I had the distinct pleasure of being in the company of six people belonging to the future generation of men and women this weekend.
It was fun, educational and a perfect opportunity to bridge that formidable generation gap that blocks the potential for perfect (well, almost perfect) relationships to exist between the generations.
“It’s so rad, grandma,” says my granddaughter, referring to the TV show, Doctor Who! “I look at her blankly. “It is?” I say, trying to sound all hip and cool and un-grandma like.
She is 12. Her sweet little pre-teen self seems temporarily suspended in the never never land that exists somewhere between childhood innocence and the shroud of wisdom teenagers automatically cloak themselves with when they become of age.
“Rad,” I mutter. It’s rad. I’m rad. Rad is a cool word. No, don’t use cool, I chastise myself. “Cool is not a rad word.”
I move on. The next child, a year younger, questioned me and his father’s stance that he needed to take his very rad baseball hat off while we were eating breakfast at a nearby restaurant.
“Why doesn’t mom have to take her hat off, grandma?” he said. “I look helplessly at my daughter who had plopped on a baseball hat to hide her ‘bed head’ look.
I thought back to the array of ‘fascinators’ I saw in a store recently, and had to silently agree that ladies should be allowed to keep their head gear intact.
I pursued my lips and gave him my best grandma stare and said, “take your hat off! Your dad said so!”
Suddenly, without warning the generation gap jumped up in front of me, but it didn’t matter.
Sometimes, such gaps are necessary!
“I’m glad you are being taught proper etiquette at the table,” I said, somewhat primly. “It’s very rad,” I added weakly, as an afterthought!
Three boys (soon to be men of the future generation) claimed my attention next.
From them I learned Ninja turtles really do live in manholes. I also learned one should never be too busy to stop and listen to the delicious sound of water running in ditches and through culverts. It signals the coming of spring just like the occasional green sprout of grass and the song of a robin.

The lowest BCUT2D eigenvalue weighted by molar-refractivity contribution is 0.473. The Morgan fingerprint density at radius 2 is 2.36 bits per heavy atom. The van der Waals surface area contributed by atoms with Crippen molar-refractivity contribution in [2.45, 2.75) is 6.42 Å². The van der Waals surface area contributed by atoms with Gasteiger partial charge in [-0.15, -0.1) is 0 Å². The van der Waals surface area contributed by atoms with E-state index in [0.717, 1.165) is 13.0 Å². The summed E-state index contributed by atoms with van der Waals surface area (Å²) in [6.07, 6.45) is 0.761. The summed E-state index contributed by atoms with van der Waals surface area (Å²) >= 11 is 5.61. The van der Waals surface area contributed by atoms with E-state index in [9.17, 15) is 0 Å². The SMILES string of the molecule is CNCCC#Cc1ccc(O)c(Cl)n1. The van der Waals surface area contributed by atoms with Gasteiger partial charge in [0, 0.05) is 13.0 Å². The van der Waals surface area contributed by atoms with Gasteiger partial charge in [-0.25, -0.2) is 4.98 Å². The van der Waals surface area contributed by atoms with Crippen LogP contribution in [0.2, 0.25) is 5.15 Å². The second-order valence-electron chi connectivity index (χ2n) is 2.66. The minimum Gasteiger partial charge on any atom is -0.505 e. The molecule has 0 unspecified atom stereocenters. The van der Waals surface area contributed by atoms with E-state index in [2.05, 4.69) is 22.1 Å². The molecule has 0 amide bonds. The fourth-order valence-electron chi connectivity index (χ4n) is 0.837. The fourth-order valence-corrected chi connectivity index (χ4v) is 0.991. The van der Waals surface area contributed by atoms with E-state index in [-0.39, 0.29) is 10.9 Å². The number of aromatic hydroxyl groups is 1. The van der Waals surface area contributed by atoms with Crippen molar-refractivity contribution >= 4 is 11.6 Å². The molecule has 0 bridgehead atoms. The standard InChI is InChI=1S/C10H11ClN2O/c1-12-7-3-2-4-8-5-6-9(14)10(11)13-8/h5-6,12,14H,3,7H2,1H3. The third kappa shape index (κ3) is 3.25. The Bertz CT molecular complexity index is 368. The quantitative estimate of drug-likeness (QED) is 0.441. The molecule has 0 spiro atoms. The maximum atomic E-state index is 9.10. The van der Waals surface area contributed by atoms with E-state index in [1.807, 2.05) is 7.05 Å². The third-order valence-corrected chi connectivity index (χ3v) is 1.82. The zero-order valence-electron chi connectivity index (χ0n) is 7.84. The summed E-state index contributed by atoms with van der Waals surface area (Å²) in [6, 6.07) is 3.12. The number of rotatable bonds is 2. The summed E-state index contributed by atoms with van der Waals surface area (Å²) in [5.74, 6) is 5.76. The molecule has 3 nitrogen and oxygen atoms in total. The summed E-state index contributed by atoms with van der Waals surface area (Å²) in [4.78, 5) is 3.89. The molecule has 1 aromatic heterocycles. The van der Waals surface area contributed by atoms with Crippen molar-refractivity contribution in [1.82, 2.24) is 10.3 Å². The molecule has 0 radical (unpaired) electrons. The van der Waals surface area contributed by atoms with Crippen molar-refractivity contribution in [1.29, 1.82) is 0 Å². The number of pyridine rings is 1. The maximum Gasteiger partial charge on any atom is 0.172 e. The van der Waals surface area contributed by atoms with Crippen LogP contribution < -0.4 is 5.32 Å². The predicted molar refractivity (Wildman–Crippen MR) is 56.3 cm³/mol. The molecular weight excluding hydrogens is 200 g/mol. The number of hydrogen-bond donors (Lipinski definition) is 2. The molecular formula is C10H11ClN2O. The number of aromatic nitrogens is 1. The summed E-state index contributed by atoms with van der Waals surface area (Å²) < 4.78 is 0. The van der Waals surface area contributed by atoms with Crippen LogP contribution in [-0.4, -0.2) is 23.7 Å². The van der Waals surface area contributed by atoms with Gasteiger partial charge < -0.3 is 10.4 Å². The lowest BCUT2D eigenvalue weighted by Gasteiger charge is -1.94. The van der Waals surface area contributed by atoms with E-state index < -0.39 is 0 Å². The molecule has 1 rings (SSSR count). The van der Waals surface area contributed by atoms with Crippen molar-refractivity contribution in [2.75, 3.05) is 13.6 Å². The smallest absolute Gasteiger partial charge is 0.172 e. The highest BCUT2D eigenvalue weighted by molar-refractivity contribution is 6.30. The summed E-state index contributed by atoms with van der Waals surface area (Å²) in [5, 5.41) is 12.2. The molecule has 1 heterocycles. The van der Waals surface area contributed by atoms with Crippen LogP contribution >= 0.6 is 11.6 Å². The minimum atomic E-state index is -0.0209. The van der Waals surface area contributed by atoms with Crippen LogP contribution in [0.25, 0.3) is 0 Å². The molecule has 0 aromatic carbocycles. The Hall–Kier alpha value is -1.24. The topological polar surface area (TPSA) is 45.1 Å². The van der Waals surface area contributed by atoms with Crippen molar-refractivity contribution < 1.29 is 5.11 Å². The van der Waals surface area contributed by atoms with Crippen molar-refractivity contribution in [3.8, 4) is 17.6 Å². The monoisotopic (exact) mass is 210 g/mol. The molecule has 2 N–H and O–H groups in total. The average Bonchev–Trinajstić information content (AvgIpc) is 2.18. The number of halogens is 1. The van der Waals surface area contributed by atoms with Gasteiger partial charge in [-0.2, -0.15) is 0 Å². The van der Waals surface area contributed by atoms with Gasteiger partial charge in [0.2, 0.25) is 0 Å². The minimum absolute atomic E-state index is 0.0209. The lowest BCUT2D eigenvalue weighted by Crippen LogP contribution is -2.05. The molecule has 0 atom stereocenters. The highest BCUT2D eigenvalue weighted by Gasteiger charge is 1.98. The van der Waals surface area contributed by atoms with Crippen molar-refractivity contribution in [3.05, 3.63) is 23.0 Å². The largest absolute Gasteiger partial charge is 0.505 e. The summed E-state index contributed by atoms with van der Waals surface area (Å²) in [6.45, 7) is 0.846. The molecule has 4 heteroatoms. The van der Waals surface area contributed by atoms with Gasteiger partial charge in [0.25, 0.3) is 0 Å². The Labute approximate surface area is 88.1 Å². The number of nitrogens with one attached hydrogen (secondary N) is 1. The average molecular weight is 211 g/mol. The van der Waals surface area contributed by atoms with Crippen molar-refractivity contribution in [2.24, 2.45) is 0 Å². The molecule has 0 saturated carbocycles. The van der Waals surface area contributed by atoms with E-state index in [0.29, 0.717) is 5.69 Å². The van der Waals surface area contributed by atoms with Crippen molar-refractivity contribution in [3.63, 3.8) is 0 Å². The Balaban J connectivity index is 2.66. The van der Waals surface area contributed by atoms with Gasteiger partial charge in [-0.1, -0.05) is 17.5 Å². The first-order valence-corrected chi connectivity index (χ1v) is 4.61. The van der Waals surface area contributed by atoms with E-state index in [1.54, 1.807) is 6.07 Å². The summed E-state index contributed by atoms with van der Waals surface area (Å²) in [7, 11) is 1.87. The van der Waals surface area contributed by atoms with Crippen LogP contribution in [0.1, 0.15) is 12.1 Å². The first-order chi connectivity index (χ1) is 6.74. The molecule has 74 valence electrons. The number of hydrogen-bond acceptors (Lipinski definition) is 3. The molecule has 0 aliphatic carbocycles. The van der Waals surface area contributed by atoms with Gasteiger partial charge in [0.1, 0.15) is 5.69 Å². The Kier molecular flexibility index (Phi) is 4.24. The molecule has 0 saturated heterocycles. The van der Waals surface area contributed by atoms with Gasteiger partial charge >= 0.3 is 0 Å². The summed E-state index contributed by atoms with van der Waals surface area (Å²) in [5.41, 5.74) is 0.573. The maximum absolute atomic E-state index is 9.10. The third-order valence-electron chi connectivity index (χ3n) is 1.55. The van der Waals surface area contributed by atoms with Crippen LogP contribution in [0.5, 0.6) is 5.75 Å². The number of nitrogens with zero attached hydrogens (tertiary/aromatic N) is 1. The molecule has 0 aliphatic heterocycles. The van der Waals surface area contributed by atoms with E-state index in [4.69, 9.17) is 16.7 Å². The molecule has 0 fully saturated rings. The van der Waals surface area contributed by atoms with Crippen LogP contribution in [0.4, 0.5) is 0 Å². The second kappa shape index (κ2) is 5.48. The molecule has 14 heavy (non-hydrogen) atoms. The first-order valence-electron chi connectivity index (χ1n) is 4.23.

The boys also reminded me that the sound of a child’s laughter far outweighs the satisfaction of a clean house.
I also learned, in the few hours I had the children, a baby, crawling on his hands and knees towards the stairs, is quicker than greased lightning and twice as dangerous.
My final lesson came from another grandchild who reminded me, once again, of the power of kindness.
When I arrived downstairs and entered her mom’s spotless kitchen, I discovered a bowl laid out for my cereal, a carton of juice and a bowl of fresh fruit along with a note, “Here is your breakfast, grandma. Have a nice day.” She had added a hastily drawn picture of a flower.
I read the note and the generation gap closed up once again.
There is a lot wrong with the world; unrest is continual and unsettling, political battles continue to rage and the price of oil has dropped again.
But, somewhere amidst all of that, like the eye of the storm, there still exist a few things that really matter.
Good table manners, politeness, kindness, imagination and laughter that bubbles out of nowhere like running water in spring.
I feel fortunate to have been so lucky to have experienced all of the above thanks to the future generation.
It’s very rad!